avatar
      on September 3, 2014

      Toats agree. I just found out that two of my very dear friends, who have been together for about 30or more years, tied the knot in NZ. They are the main organizers for the marriage equal rights rallies that happen regularly in Melbourne. They are still maintaining the fight to have their union recognized.they are old enough to have witnessed the stonewall riots, from a time when it was illegal to be gay in the west.

avatar
on September 1, 2014

I think a lot of it is geographical. As an aussie living in Canada, where gay marriage is just marriage, I find myself emailing vendors asking if they’re ok with gay marriage and getting a “Why wouldn’t we be?” response. When it came time to find the celebrant, the resort we’re using gave me a list of 8 people that service the area. I wrote back and said but which of these do “gay marriage” and her response…. all of them.

I didn’t believe her and I emailed the first person on the list (white woman, mid 50’s, looks like a bible thumper) and was met with warmth and what I perceive to be the same reaction that any straight couple would get (congrats, whats the date and time, here are my rates). I thought for sure I’d have to try five or six to get the right one.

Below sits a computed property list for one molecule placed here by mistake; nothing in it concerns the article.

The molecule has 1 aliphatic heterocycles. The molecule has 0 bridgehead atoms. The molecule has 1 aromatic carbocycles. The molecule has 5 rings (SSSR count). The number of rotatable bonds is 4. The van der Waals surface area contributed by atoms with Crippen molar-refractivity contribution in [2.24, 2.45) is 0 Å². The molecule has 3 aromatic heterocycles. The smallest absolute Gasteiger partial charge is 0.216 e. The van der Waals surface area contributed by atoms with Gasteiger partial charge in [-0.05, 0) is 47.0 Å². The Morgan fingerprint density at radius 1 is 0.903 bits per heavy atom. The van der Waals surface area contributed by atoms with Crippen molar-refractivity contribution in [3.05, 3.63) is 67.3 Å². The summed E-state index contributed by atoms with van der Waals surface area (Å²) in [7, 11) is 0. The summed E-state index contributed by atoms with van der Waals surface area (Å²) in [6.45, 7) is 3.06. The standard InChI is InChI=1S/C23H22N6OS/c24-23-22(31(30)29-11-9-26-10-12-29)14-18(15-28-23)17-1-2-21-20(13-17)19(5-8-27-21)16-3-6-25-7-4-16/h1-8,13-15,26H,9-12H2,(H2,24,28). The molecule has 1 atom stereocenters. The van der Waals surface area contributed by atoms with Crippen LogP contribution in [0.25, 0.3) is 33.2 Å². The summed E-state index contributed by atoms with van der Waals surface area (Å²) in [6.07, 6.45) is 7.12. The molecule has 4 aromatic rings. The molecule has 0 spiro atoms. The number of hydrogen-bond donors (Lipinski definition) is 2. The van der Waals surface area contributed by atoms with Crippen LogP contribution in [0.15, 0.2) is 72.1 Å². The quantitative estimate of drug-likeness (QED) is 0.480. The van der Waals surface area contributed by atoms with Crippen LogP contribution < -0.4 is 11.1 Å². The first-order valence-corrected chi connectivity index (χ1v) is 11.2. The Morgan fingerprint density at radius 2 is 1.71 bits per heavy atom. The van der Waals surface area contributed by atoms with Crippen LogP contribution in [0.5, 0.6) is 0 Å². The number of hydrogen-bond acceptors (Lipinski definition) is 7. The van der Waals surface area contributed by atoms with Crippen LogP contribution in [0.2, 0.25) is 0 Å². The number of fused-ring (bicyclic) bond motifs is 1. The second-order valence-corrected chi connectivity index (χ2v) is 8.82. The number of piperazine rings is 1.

We shopped a few different resorts for rates and was given the same sort of response.

In saying that, I’ve used a few sites- gay and straight for ideas. I think we’re just looking for inspiration beyond the puffy white wedding. So we’ve looked at a few different blogs. These blogs are great regardless of topic because some of us are just completely useless at planning this stuff- hence why I am having a resort do everything for me.